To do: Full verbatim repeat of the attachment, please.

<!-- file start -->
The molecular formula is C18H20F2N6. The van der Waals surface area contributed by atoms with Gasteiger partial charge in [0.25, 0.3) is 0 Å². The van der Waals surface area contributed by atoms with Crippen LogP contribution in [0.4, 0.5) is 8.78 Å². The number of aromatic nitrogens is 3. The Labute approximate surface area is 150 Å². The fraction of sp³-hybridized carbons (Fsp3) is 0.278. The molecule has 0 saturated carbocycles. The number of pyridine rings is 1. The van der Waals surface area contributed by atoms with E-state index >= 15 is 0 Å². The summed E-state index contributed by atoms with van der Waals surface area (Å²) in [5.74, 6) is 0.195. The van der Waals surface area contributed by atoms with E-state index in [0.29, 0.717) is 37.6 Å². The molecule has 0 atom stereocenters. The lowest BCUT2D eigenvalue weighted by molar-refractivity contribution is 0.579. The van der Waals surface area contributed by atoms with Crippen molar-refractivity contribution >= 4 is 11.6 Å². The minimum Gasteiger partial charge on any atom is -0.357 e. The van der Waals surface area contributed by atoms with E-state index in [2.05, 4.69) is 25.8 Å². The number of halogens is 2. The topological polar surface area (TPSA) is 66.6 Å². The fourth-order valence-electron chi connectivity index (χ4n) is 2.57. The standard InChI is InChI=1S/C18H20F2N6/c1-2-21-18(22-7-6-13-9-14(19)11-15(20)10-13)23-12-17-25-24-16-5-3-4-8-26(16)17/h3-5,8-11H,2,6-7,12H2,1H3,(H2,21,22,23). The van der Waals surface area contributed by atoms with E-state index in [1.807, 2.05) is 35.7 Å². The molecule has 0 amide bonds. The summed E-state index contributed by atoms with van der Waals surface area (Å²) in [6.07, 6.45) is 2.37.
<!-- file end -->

The molecular formula is C18H20F2N6. The van der Waals surface area contributed by atoms with Gasteiger partial charge in [0.25, 0.3) is 0 Å². The van der Waals surface area contributed by atoms with Crippen LogP contribution in [0.4, 0.5) is 8.78 Å². The number of aromatic nitrogens is 3. The Labute approximate surface area is 150 Å². The fraction of sp³-hybridized carbons (Fsp3) is 0.278. The molecule has 0 saturated carbocycles. The number of pyridine rings is 1. The van der Waals surface area contributed by atoms with E-state index >= 15 is 0 Å². The summed E-state index contributed by atoms with van der Waals surface area (Å²) in [5.74, 6) is 0.195. The van der Waals surface area contributed by atoms with E-state index in [0.29, 0.717) is 37.6 Å². The molecule has 0 atom stereocenters. The lowest BCUT2D eigenvalue weighted by molar-refractivity contribution is 0.579. The van der Waals surface area contributed by atoms with Crippen molar-refractivity contribution >= 4 is 11.6 Å². The minimum Gasteiger partial charge on any atom is -0.357 e. The van der Waals surface area contributed by atoms with E-state index in [2.05, 4.69) is 25.8 Å². The number of halogens is 2. The topological polar surface area (TPSA) is 66.6 Å². The fourth-order valence-electron chi connectivity index (χ4n) is 2.57. The standard InChI is InChI=1S/C18H20F2N6/c1-2-21-18(22-7-6-13-9-14(19)11-15(20)10-13)23-12-17-25-24-16-5-3-4-8-26(16)17/h3-5,8-11H,2,6-7,12H2,1H3,(H2,21,22,23). The van der Waals surface area contributed by atoms with E-state index in [1.807, 2.05) is 35.7 Å². The molecule has 0 amide bonds. The summed E-state index contributed by atoms with van der Waals surface area (Å²) in [6.07, 6.45) is 2.37.